For some, the path of least resistance is to put all their stock in the idea that they’ll never be able to change or that change is too hard. For others the path of least resistance is keeping a tally of behavior so as to avoid dealing with the deeper issues of the heart that God wishes to heal. Either way, we’re avoiding half of this egg. You could say we’re a bit half-baked with this sort of thinking.
And taking the path that seems easier now is not the easier way to go in the long run. It only delays the inevitable day when God will turn the heat up. Psalm 1 says that the easier path – the way of the wicked it’s called – leads to destruction in the long run. But the path that requires a change of heart and a turn to genuine faith in the grace that saves us. . . the path that means we have to consider what our actions say about our hearts. . . that path leads us ultimately to abundant life with God.
C. S. Lewis says:
Teachers will tell you that the laziest boy in the class is the one who works the hardest in the end. They mean this. If you give two boys, say, a proposition in geometry to do, the one who is prepared to take trouble will try to understand it. The lazy boy will learn it by heart because, for the moment, that needs less effort. But six months later, when they are preparing for the exam, that lazy boy is doing hours and hours of miserable drudgery over things the other boy understands, and positively enjoys, in a few minutes. Laziness means more work in the long run.”
Lewis tells us that the path of least resistance leads to drama and hardship later on. But the one that seems more difficult in the moment is the one that will prepare you to rise to the occasion later on.
It’s not easy being a whole egg. But when you take the brownies out of the oven having used only the yolk, they are not going to be what you expected. When you take the faith out of the works, they are just empty deeds that have no meaning and the results will be disappointing. When you take the action out of the faith, well. . . it wasn’t very good faith to begin with and it’s going to come back to bite you in the end. The good news is that in the end, God is gracious. God shows favor to the humble. God watches over the paths of the righteous people, the humble people – even when they veer off a little – and makes them fruitful.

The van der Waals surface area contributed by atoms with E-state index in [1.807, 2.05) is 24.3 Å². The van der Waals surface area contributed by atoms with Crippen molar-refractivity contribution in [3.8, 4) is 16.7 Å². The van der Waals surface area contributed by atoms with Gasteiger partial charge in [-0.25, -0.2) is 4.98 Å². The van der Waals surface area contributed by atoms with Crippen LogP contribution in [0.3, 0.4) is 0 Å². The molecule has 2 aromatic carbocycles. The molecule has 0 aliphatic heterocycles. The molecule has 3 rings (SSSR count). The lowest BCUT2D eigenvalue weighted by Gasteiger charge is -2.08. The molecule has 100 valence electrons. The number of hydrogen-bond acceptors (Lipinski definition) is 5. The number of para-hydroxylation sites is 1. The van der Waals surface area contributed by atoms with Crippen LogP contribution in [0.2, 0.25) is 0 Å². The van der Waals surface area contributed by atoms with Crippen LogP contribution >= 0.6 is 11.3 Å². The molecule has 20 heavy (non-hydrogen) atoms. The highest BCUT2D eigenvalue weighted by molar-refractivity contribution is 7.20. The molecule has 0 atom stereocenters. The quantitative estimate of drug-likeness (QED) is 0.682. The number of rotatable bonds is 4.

Perhaps the best thing we can do is to simply remember that it takes a whole egg. Luther was right. We are saved by grace – praise Jesus. But James was also right – the way we live out that faith says an awful great deal about the state of our heart from which we place our faith in that grace. And while that can be hard to deal with – it’s not pretty to deal with our sin and our baggage – in the long run, it’s like the boy who studies hard all school year and breezes through the finals because he’s taken the harder path in the short term.
Friends, remember this. . . faith is given to us by the Grace of God. That faith is evident through our actions. The actions and faith are so a part of one another we can’t separate them. The things we do matter. But they don’t save us. God’s grace is what saves us but claims of faith that aren’t lived out are hollow. So submit to God. . . not just in what you do but in who you are and in what’s in your heart. Submit everything, mind, body, soul, action, heart to God. God doesn’t ask for one piece. God asks for our whole being.